A songwriter is someone who writes the lyrics for songs, their musical composition or melody to songs, or both. That is to say, a songwriter is often a lyricist or a composer, or both. The word ‘songwriter’ is however, more commonly used these days to describe one who writes popular songs than to describe a writer of art songs.
Songwriters may themselves perform the songs they write, or may write for someone else to perform. People who sing songs written by themselves are nowadays, typically called singer-songwriters. Most art songwriting is written for someone other than the composer to perform, although it is known that Schubert often sang his own songs at private parties, and there have been a number of composers who were also singers and wrote for themselves. Many modern rock and roll bands have one or two songwriters who are usually members of the band. In many cases, the lead singer of the band is one of the songwriters.
Many songwriters also serve as their own music publishers, while others may have external publishers. Legally, songs may only be copied or performed publicly by taking permission from the authors. The legal power to grant these permissions may be bought, sold or even transferred and is governed by copyright laws. Songwriting and publishing royalties can be a healthy source of income, particularly if a song becomes a hit record.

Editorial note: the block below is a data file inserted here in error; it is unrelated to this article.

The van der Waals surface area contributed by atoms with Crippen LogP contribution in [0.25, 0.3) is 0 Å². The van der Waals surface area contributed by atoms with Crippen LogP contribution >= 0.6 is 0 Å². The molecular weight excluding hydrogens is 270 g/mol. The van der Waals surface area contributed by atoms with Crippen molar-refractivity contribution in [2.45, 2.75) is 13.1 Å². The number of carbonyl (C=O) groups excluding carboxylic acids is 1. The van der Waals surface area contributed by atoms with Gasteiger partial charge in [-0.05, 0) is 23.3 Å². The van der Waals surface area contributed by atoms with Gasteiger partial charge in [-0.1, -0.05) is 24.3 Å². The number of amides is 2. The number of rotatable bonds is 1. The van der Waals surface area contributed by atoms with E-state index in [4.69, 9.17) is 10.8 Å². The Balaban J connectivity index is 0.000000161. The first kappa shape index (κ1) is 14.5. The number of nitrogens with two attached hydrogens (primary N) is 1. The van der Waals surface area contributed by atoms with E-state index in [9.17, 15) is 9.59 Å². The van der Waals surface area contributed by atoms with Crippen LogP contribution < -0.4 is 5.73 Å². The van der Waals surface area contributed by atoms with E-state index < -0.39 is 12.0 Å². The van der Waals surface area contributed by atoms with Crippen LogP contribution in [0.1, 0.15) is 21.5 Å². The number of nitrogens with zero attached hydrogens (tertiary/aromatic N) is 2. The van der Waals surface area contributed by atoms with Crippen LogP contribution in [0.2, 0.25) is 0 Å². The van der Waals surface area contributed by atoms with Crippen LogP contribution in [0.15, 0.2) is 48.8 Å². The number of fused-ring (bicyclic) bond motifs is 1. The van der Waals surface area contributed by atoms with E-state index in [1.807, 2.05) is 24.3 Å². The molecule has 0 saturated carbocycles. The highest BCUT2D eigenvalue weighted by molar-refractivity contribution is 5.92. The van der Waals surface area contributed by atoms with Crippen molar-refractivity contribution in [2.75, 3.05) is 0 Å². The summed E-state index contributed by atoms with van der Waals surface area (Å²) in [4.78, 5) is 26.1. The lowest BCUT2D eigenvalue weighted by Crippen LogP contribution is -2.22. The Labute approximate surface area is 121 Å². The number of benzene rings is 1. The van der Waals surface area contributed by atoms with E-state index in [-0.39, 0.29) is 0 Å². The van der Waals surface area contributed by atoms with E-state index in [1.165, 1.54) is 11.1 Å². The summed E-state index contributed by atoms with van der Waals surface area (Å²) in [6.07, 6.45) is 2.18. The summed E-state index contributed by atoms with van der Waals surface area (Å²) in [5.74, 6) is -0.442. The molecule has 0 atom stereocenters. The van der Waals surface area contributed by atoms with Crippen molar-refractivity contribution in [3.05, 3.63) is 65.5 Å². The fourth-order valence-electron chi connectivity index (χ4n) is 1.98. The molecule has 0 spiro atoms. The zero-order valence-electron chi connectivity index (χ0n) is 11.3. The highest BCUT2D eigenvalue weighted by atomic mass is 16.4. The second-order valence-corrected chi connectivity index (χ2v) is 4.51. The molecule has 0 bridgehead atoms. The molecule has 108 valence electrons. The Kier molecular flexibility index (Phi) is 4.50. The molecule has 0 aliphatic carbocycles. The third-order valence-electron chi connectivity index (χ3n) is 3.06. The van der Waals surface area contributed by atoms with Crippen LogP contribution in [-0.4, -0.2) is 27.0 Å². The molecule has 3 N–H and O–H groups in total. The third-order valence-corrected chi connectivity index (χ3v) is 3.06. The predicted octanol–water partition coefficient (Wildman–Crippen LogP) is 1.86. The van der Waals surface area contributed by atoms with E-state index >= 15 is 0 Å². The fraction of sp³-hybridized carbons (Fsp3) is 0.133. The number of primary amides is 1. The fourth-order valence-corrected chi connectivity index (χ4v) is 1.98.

However, nowadays collaborating is one of the most rewarding and productive activities a songwriter can engage in. It’s also one of the most challenging as well. Co-writing can stretch you in more ways than you can even imagine up front. A look at the Billboard Singles charts and you’ll notice that the vast majority of hit songs were written by two or more writers. That’s because many songwriters have discovered that the collaborative whole is far greater than the sum of the solo-writing parts. Thus, with strong suits they can capitalize on, as well as supplement their weaknesses with the strengths of others.
Many artists have come to realize that writing alone year after year is limiting. The jack-of-all-trades approach may produce flashes of brilliance once in a while, but solo writers often find themselves stuck in a rut. If one feels the urge to merge with other talent, one first needs to take a hard look at oneself as a songwriter from an objective standpoint.